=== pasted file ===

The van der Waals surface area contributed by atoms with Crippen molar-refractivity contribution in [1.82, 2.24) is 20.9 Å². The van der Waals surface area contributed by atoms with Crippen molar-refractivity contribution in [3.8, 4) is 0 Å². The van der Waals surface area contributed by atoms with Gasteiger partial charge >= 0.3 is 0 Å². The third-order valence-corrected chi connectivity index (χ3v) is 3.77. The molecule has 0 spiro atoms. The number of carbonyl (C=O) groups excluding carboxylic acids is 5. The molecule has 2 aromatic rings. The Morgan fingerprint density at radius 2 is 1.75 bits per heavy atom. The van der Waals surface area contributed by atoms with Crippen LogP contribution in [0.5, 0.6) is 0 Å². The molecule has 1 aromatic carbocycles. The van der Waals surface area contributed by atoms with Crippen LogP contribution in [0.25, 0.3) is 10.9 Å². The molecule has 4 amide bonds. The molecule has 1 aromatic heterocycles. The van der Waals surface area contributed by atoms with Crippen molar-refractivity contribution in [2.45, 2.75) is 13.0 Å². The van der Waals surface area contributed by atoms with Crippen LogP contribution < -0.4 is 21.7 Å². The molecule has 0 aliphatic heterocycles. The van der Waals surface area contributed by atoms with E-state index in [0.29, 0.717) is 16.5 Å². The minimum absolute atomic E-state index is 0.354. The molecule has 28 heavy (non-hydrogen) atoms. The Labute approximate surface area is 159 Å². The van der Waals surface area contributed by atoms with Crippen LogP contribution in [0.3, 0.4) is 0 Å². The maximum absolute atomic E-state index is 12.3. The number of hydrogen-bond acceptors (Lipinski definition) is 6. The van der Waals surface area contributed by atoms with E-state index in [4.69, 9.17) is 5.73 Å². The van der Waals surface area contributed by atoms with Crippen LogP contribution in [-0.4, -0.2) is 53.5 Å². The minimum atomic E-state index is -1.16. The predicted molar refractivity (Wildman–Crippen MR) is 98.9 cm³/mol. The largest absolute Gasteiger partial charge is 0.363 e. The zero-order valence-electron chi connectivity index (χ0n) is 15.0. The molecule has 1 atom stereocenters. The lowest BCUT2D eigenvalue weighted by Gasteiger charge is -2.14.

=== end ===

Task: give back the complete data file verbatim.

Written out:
The van der Waals surface area contributed by atoms with Crippen molar-refractivity contribution in [1.82, 2.24) is 20.9 Å². The van der Waals surface area contributed by atoms with Crippen molar-refractivity contribution in [3.8, 4) is 0 Å². The van der Waals surface area contributed by atoms with Gasteiger partial charge >= 0.3 is 0 Å². The third-order valence-corrected chi connectivity index (χ3v) is 3.77. The molecule has 0 spiro atoms. The number of carbonyl (C=O) groups excluding carboxylic acids is 5. The molecule has 2 aromatic rings. The Morgan fingerprint density at radius 2 is 1.75 bits per heavy atom. The van der Waals surface area contributed by atoms with Crippen LogP contribution in [0.5, 0.6) is 0 Å². The molecule has 1 aromatic carbocycles. The van der Waals surface area contributed by atoms with Crippen LogP contribution in [0.25, 0.3) is 10.9 Å². The molecule has 4 amide bonds. The molecule has 1 aromatic heterocycles. The van der Waals surface area contributed by atoms with Crippen molar-refractivity contribution in [2.45, 2.75) is 13.0 Å². The van der Waals surface area contributed by atoms with Crippen LogP contribution < -0.4 is 21.7 Å². The molecule has 0 aliphatic heterocycles. The van der Waals surface area contributed by atoms with E-state index in [0.29, 0.717) is 16.5 Å². The minimum absolute atomic E-state index is 0.354. The molecule has 28 heavy (non-hydrogen) atoms. The Labute approximate surface area is 159 Å². The van der Waals surface area contributed by atoms with Crippen LogP contribution in [0.3, 0.4) is 0 Å². The maximum absolute atomic E-state index is 12.3. The number of hydrogen-bond acceptors (Lipinski definition) is 6. The van der Waals surface area contributed by atoms with E-state index in [4.69, 9.17) is 5.73 Å². The van der Waals surface area contributed by atoms with Crippen LogP contribution in [-0.4, -0.2) is 53.5 Å². The minimum atomic E-state index is -1.16. The predicted molar refractivity (Wildman–Crippen MR) is 98.9 cm³/mol. The largest absolute Gasteiger partial charge is 0.363 e. The zero-order valence-electron chi connectivity index (χ0n) is 15.0. The molecule has 1 atom stereocenters. The lowest BCUT2D eigenvalue weighted by Gasteiger charge is -2.14.